The first one is not to think of this as a homeless problem first, but as a veteran's problem first. This issue belongs at VAC. Homelessness is a symptom of someone whose life has fallen off the rails. It's not who they are; it's what they're dealing with right now. Obviously, the homelessness has to be resolved, but it's not the core issue.
I've said it before: I think we should be focusing not on better managing homelessness for veterans, but ending it. Even the national numbers are manageable, if they turn out to hold up at 2,000 to 2,250. Ask organizations like ours to transform our services such that when they come to our doors, they don't stay any longer in homelessness than they have to. In doing so, we can end homelessness.
Get good, reliable data. Expect impact from funds. Measure progress towards measurable goals, and adjust the goals and actions as our knowledge improves, because our knowledge isn't great around veteran homelessness. This committee is building knowledge, and it will be a very important mechanism to do that. However, we can't run on anecdotes; we should be running on good data, and we can obtain that.
Where funding is available, extend the funding horizons. Our project, the sentinels of the street, was funded for one year and then extended for another year, which is terrific, but when you are offering someone housing and you can't offer it to them for a long enough period of time....
As I said, these are tough cases. They don't resolve in 12 months. They don't end up in an autonomous situation necessarily in 12 months' time. There need to be longer funding horizons to allow the supports to stay in place and decline over time, not stay at a high level. However, over time, withdraw those supports to the extent that the person can live in autonomy, and don't withdraw them for those who won't survive without them.
Of course, there is not one response to homeless veterans. There are a number of them, as many as there are homeless veterans. There needs to be consideration given to extending funding horizons and funding support to veterans.
The final recommendation is obviously around prevention, around stopping veterans from becoming homeless in the first place. What we find, as I mentioned, is that most of them didn't have a combat background. What they had was a real hell of a time moving from military life to civilian life. I think we could better prepare our veterans for that experience. In moving from military life to civilian life, there's a cultural and a social shift that is really significant. At least for the people who are coming to our doors, it doesn't appear that they felt they were well prepared to do that.
Some vets are struggling and at risk of homelessness. Thinking of supports before they end up at our doors might be cost-effective as well—things like temporary rent subsidies to keep people housed and that kind of thing. There are ways to prevent homelessness in vets, especially since I mentioned that for most of them it's a 10-year trajectory of degrading circumstances that leads them to the street.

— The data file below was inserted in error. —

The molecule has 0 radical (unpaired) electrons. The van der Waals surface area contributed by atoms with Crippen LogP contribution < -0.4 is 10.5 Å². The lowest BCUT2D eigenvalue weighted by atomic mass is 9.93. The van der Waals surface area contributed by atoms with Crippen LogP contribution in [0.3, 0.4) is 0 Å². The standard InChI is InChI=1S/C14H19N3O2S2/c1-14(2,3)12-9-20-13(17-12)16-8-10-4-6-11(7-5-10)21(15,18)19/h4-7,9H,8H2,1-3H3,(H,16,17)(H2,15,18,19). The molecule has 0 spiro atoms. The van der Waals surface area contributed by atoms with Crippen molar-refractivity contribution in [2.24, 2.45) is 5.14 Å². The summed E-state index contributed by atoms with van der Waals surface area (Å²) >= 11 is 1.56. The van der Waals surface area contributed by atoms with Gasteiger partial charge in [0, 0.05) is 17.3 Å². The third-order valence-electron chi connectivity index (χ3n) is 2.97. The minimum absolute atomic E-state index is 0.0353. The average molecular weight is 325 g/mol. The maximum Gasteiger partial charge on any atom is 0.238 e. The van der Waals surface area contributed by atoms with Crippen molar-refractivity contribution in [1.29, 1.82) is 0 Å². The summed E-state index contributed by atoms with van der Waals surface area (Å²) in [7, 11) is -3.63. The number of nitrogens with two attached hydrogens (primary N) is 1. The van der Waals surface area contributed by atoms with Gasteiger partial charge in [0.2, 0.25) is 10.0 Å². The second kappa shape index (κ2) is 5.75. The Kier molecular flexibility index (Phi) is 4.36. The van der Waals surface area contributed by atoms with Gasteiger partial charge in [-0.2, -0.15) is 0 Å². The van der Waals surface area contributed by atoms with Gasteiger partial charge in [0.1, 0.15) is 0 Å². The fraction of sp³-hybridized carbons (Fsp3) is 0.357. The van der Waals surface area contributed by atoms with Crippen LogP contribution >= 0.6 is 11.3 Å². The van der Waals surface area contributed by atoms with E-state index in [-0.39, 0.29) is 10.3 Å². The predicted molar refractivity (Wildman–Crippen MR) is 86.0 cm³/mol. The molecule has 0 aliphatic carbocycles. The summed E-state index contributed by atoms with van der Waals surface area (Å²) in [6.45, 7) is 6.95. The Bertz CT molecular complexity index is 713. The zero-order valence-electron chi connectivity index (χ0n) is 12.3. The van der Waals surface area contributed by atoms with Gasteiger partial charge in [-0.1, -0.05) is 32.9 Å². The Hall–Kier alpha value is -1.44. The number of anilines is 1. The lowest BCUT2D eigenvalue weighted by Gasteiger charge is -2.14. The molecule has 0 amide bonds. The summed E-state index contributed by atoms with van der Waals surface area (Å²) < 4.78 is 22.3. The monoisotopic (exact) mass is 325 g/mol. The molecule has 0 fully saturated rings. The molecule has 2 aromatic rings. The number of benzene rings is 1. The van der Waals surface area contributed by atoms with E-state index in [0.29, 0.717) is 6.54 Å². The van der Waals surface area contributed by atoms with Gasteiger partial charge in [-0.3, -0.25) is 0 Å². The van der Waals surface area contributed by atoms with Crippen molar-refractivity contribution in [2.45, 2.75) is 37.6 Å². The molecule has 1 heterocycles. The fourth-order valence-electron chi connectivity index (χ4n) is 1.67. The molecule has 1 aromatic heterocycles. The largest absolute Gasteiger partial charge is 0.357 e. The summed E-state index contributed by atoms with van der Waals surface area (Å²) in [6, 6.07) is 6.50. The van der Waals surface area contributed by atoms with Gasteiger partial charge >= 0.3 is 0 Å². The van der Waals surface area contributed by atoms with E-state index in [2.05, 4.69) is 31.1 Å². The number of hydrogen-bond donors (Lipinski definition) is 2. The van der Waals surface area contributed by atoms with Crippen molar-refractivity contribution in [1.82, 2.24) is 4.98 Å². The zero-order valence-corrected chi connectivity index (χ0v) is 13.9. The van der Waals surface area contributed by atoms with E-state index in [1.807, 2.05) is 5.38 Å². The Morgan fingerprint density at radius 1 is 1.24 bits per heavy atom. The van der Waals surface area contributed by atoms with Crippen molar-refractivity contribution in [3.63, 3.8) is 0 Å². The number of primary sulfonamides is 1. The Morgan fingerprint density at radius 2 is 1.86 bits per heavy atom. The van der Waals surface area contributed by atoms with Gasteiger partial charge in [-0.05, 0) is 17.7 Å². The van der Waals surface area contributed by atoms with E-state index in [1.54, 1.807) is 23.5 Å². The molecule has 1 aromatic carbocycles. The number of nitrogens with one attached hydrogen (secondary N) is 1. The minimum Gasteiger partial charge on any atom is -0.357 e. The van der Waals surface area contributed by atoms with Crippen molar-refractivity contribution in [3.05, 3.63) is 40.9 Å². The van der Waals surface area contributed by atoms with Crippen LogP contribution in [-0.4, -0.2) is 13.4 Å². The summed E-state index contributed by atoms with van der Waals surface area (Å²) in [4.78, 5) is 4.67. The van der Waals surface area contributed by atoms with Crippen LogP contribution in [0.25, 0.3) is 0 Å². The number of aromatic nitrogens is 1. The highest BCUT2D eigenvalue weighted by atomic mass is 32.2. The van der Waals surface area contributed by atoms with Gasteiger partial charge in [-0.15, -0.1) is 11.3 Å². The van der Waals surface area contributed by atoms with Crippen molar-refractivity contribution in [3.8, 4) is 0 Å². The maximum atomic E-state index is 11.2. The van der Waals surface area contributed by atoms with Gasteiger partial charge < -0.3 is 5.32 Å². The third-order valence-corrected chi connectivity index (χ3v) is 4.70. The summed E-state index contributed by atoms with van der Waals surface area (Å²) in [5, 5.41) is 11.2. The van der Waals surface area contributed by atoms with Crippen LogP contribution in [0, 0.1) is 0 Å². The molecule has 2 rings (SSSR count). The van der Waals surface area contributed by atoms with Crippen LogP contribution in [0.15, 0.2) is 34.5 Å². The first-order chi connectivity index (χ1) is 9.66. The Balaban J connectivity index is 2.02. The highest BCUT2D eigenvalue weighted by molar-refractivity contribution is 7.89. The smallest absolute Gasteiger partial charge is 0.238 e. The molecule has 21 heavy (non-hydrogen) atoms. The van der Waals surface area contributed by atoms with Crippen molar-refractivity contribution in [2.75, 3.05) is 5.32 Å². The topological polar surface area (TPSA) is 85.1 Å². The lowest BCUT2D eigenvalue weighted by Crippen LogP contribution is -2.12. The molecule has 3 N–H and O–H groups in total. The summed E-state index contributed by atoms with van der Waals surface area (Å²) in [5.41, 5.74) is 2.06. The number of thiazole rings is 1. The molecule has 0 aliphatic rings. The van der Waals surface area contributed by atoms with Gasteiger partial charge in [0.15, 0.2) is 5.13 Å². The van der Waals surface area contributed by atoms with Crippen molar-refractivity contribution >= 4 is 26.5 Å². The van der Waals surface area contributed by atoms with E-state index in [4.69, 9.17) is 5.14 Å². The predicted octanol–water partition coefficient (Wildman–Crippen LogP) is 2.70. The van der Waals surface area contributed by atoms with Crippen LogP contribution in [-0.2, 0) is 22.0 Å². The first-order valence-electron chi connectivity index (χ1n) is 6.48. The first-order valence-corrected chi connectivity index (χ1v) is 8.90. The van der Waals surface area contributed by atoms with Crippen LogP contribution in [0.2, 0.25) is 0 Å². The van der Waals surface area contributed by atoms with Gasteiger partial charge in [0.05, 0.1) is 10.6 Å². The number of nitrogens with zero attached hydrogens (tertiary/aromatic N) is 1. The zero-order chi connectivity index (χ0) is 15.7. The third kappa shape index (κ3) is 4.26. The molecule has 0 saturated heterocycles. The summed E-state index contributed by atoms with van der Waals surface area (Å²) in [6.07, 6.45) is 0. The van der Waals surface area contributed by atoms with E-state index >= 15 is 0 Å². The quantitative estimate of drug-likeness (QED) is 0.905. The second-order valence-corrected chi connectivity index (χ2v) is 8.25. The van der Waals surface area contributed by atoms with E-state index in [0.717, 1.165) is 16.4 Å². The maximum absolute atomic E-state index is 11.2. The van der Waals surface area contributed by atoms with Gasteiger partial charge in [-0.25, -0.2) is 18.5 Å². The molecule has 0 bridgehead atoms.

We can see it coming, in a way. If you can keep an eye on these people, you can see that they're on a trajectory toward the doors of the Old Brewery Mission. We should find a way to head that off at the pass. I think with some good thinking on your parts—and count on me to contribute—we can get there.
I appreciate your taking the time to listen to what we have to say. We created the Homes for Heroes Foundation three years ago now. The goal was to develop a system through which we could help our homeless veterans across the country.
Our goal is to build villages of tiny homes across Canada in every major market where there are homeless veterans, with a full resource centre. It's not just the housing; it is the idea, the understanding, to make sure we have wraparound services.
We built this program by meeting with veterans and having a chance to discuss with vets living on the street what their needs are. They came to us and said that they'd like to be in a space where they're with like-minded individuals, people who are veterans. Some of them already had been in spaces that they found too big. Large apartments of 600 or 700 square feet were too much for them, and what happens is that they start hoarding. That's why we went to these tiny homes.
The resource centre is a very important key to this project in terms of the fact that there would be a resource officer assigned to it. The goal here, hopefully, is to work with Veterans Affairs, have a case manager assigned to the project, and have them work through the process.
What the veterans have told us is that they want to come into a place, make sure they understand that they have a home, and work on themselves. If there are issues with drugs and alcohol, they want to get support and treatment for that and get back on their feet and get full-time employment. They have said to us that they then would want to move out of the project, make room for the next person and be the mentor for that project.
That is our program.
We're working with municipalities across Canada. Our cost is roughly $2.5 million a project to build a Homes for Heroes project of 20 homes per village. That is for the homes and for the cost of putting $500,000 in trust. What that doesn't include is the land. We've gone to municipalities and said to them that they have an issue in regard to homelessness on their streets, with many veterans within that, and it is costing them money. We understand that the cost can be anywhere from $60,000 to $70,000 per person, so it's to their benefit to work with us and get land.
We have our first piece of land. We're building in Calgary. That is starting already. It will be open in July. We have another piece of land in Edmonton.
The problem we're finding is that municipalities and provinces are saying that they have a lot of homeless vets and that it isn't their problem—that it's Ottawa's problem and it's a federal issue. We're having a difficult time convincing them that they should give us land for this project. It's one of the obstacles we have. We understand that housing for homelessness doesn't fit within the Veterans Affairs mandate, and that is an issue for us. It's difficult for us to get any support on funding if it doesn't fall within their mandate.